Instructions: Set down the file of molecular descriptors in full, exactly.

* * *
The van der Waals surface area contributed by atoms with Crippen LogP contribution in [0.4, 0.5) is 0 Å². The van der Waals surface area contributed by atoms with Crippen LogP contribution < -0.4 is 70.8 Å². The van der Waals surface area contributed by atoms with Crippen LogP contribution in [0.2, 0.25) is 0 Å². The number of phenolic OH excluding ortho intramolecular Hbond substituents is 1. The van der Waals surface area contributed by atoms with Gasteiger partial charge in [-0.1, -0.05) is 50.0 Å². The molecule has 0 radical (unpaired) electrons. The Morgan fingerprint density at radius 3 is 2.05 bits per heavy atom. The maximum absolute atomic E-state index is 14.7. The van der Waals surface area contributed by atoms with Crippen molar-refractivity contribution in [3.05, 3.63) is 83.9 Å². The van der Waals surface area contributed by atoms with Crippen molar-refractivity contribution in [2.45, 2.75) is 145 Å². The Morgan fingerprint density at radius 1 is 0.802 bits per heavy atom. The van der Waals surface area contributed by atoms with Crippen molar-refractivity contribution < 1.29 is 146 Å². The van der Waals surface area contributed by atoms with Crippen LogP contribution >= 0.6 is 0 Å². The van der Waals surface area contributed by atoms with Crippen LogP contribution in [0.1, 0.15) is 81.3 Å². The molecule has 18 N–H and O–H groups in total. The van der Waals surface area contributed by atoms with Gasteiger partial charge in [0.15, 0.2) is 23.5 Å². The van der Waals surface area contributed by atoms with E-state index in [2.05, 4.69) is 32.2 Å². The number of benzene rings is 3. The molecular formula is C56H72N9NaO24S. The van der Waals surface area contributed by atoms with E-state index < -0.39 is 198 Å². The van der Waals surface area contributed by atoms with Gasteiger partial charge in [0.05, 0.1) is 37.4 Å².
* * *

The van der Waals surface area contributed by atoms with Crippen LogP contribution in [0.4, 0.5) is 0 Å². The van der Waals surface area contributed by atoms with Crippen LogP contribution < -0.4 is 70.8 Å². The van der Waals surface area contributed by atoms with Crippen LogP contribution in [0.2, 0.25) is 0 Å². The number of phenolic OH excluding ortho intramolecular Hbond substituents is 1. The van der Waals surface area contributed by atoms with Gasteiger partial charge in [-0.1, -0.05) is 50.0 Å². The molecule has 0 radical (unpaired) electrons. The Morgan fingerprint density at radius 3 is 2.05 bits per heavy atom. The maximum absolute atomic E-state index is 14.7. The van der Waals surface area contributed by atoms with Crippen molar-refractivity contribution in [3.05, 3.63) is 83.9 Å². The van der Waals surface area contributed by atoms with Crippen molar-refractivity contribution in [2.45, 2.75) is 145 Å². The Morgan fingerprint density at radius 1 is 0.802 bits per heavy atom. The van der Waals surface area contributed by atoms with Crippen molar-refractivity contribution < 1.29 is 146 Å². The van der Waals surface area contributed by atoms with Crippen LogP contribution >= 0.6 is 0 Å². The van der Waals surface area contributed by atoms with Crippen LogP contribution in [0.1, 0.15) is 81.3 Å². The molecule has 18 N–H and O–H groups in total. The van der Waals surface area contributed by atoms with Gasteiger partial charge in [0.15, 0.2) is 23.5 Å². The van der Waals surface area contributed by atoms with E-state index in [2.05, 4.69) is 32.2 Å². The number of benzene rings is 3. The molecular formula is C56H72N9NaO24S. The van der Waals surface area contributed by atoms with E-state index < -0.39 is 198 Å². The van der Waals surface area contributed by atoms with Gasteiger partial charge in [0.05, 0.1) is 37.4 Å².